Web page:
The regulatory text for this proposed rule is included in the direct final rule, and parties should review that rule for the regulatory text. If the EPA receives no adverse comment, the EPA will not take further action on this proposed rule. If the EPA receives adverse comment on this rule or any portion of this rule, the EPA will withdraw the direct final rule or the portion of the rule that received adverse comment. All public comments received will then be addressed in a subsequent final rule based on this proposed rule. The EPA will not institute a second comment period on this rulemaking. Any parties interested in commenting must do so at this time.

B. Does this action apply to me?

Entities potentially affected by this rule are fuel producers and distributors who do business in Alabama.

Examples of potentially regulated entitiesNAICS 1 codes
Petroleum refineries324110
Gasoline Marketers and Distributors424710
424720
Gasoline Retail Stations447110
Gasoline Transporters484220
484230
1 North American Industry Classification System.

The above table is not intended to be exhaustive, but rather provides a guide for readers regarding entities likely to be regulated by this action. The table lists the types of entities of which the EPA is aware that potentially could be affected by this rule. Other types of entities not listed on the table could also be affected by this rule. To determine whether your organization could be affected by this rule, you should carefully examine the regulations in 40 CFR 80.27. If you have questions regarding the applicability of this action to a particular entity, call the person listed in the FOR FURTHER INFORMATION CONTACT section of this preamble.

C. What should I consider as I prepare my comments?

1. Submitting CBI

Do not submit CBI to the EPA through www.regulations.gov or email. Clearly mark the part or all of the information that you claim to be CBI. For CBI information in a disk or CD-ROM that you mail to the EPA, mark the outside of the disk or CD-ROM as CBI and then identify electronically within the disk or CD-ROM the specific information that is claimed as CBI. In addition to one complete version of the comment that includes information claimed as CBI, a copy of the comment that does not contain the information claimed as CBI must be submitted for inclusion in the public docket. Information so marked will not be disclosed except in accordance with procedures set forth in 40 CFR part 2.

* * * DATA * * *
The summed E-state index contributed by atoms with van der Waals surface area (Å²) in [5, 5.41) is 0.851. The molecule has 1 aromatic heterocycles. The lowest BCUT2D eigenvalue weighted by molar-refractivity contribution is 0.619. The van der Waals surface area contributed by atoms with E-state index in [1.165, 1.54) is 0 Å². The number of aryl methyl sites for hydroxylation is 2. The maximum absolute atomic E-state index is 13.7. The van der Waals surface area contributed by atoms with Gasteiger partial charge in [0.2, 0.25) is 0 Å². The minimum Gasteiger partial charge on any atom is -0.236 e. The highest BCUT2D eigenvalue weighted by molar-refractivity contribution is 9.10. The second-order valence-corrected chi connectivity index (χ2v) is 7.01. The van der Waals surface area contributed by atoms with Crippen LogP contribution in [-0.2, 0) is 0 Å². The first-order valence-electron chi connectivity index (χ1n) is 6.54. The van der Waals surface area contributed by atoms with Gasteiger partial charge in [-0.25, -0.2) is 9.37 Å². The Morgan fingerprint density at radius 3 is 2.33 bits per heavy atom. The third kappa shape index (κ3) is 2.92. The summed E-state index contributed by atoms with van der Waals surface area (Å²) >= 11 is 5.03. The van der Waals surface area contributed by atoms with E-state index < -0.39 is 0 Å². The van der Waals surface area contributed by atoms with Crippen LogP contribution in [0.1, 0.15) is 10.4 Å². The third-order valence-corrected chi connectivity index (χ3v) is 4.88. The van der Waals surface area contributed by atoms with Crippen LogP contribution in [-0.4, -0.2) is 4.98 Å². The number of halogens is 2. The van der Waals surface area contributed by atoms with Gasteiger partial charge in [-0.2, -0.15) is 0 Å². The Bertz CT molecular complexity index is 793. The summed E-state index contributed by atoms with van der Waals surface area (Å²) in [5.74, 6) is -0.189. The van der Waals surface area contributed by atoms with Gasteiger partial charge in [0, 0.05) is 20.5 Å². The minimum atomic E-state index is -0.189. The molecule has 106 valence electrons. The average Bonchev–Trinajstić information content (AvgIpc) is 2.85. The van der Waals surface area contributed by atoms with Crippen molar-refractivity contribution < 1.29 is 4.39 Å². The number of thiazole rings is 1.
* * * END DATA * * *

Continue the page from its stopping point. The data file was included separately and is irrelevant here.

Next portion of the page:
2. Tips for Preparing Your Comments

When submitting comments, remember to:

  • Identify the rulemaking by docket number and other identifying information (subject heading, Federal Register date and page number).
  • Follow directions—The EPA may ask you to respond to specific questions or organize comments by referencing a Code of Federal Regulations (CFR) part or section number.
  • Explain why you agree or disagree, suggest alternatives, and substitute language for your requested changes.
  • Describe any assumptions and provide any technical information and/or data that you used.
  • If you estimate potential costs or burdens, explain how you arrived at your estimate in sufficient detail to allow for it to be reproduced.
  • Provide specific examples to illustrate your concerns, and suggest alternatives.
  • Explain your views as clearly as possible, avoiding the use of profanity or personal threats.
  • Make sure to submit your comments by the comment period deadline identified.

3. Docket Copying Costs

You may be required to pay a reasonable fee for copying docket materials.

II. Public Participation

The EPA will not hold a public hearing on this matter unless a request is received by the person identified in the FOR FURTHER INFORMATION CONTACT section of this preamble by May 22, 2015. If the EPA receives such a request, we will publish information related to the timing and location of the hearing and a new deadline for public comment.

III. Background and Proposal

A. Summary of the Proposal

The EPA is proposing to approve a request from the state of Alabama to change the summertime RVP standard for Jefferson and Shelby counties (“the Birmingham area”) from 7.8 psi to 9.0 psi by amending the EPA's regulations at 40 CFR 80.27(a)(2). In a previous rulemaking, the EPA approved a state implementation plan (SIP) revision from Start Printed Page 26214the state of Alabama which provided a technical demonstration that relaxing the federal RVP requirement from 7.8 psi to 9.0 psi for gasoline sold from June 1 to September 15 of each year in the Birmingham area would not interfere with maintenance of the NAAQS in the Birmingham area or with any other applicable CAA requirement. For more information on Alabama's SIP revision, please refer to the April 17, 2015 rulemaking (80 FR 21170).

The preamble for this rulemaking is organized as follows: Section III.B. provides the history of the federal gasoline volatility regulation. Section III.C. describes the policy regarding relaxation of volatility standards in ozone nonattainment areas that are redesignated as attainment areas. Section III.D. provides information specific to Alabama's request for the Birmingham area. Finally, Section IV. briefly discusses the associated direct final rule.

B. History of the Gasoline Volatility Requirement

On August 19, 1987 (52 FR 31274), the EPA determined that gasoline nationwide was becoming increasingly volatile, causing an increase in evaporative emissions from gasoline-powered vehicles and equipment. Evaporative emissions from gasoline, referred to as volatile organic compounds (VOC), are precursors to the formation of tropospheric ozone and contribute to the nation's ground-level ozone problem. Exposure to ground-level ozone can reduce lung function, thereby aggravating asthma and other respiratory conditions, increase susceptibility to respiratory infection, and may contribute to premature death in people with heart and lung disease.